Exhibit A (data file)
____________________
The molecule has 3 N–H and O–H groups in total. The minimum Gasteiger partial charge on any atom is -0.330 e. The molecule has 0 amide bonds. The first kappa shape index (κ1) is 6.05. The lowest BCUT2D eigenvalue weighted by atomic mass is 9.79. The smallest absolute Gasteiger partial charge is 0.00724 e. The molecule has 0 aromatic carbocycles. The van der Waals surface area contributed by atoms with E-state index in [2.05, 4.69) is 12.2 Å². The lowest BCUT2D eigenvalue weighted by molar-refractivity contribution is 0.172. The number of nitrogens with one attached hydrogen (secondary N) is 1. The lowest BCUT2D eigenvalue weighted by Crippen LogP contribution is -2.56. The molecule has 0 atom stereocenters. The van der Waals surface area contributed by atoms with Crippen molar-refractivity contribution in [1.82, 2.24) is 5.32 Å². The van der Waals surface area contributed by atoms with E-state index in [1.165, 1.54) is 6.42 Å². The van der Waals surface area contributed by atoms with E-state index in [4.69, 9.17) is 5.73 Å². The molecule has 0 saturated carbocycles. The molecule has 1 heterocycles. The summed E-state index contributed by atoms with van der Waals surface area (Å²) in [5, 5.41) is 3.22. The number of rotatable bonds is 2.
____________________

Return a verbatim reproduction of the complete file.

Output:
The molecule has 3 N–H and O–H groups in total. The minimum Gasteiger partial charge on any atom is -0.330 e. The molecule has 0 amide bonds. The first kappa shape index (κ1) is 6.05. The lowest BCUT2D eigenvalue weighted by atomic mass is 9.79. The smallest absolute Gasteiger partial charge is 0.00724 e. The molecule has 0 aromatic carbocycles. The van der Waals surface area contributed by atoms with E-state index in [2.05, 4.69) is 12.2 Å². The lowest BCUT2D eigenvalue weighted by molar-refractivity contribution is 0.172. The number of nitrogens with one attached hydrogen (secondary N) is 1. The lowest BCUT2D eigenvalue weighted by Crippen LogP contribution is -2.56. The molecule has 0 atom stereocenters. The van der Waals surface area contributed by atoms with Crippen molar-refractivity contribution in [1.82, 2.24) is 5.32 Å². The van der Waals surface area contributed by atoms with E-state index in [1.165, 1.54) is 6.42 Å². The van der Waals surface area contributed by atoms with E-state index in [4.69, 9.17) is 5.73 Å². The molecule has 0 saturated carbocycles. The molecule has 1 heterocycles. The summed E-state index contributed by atoms with van der Waals surface area (Å²) in [5, 5.41) is 3.22. The number of rotatable bonds is 2.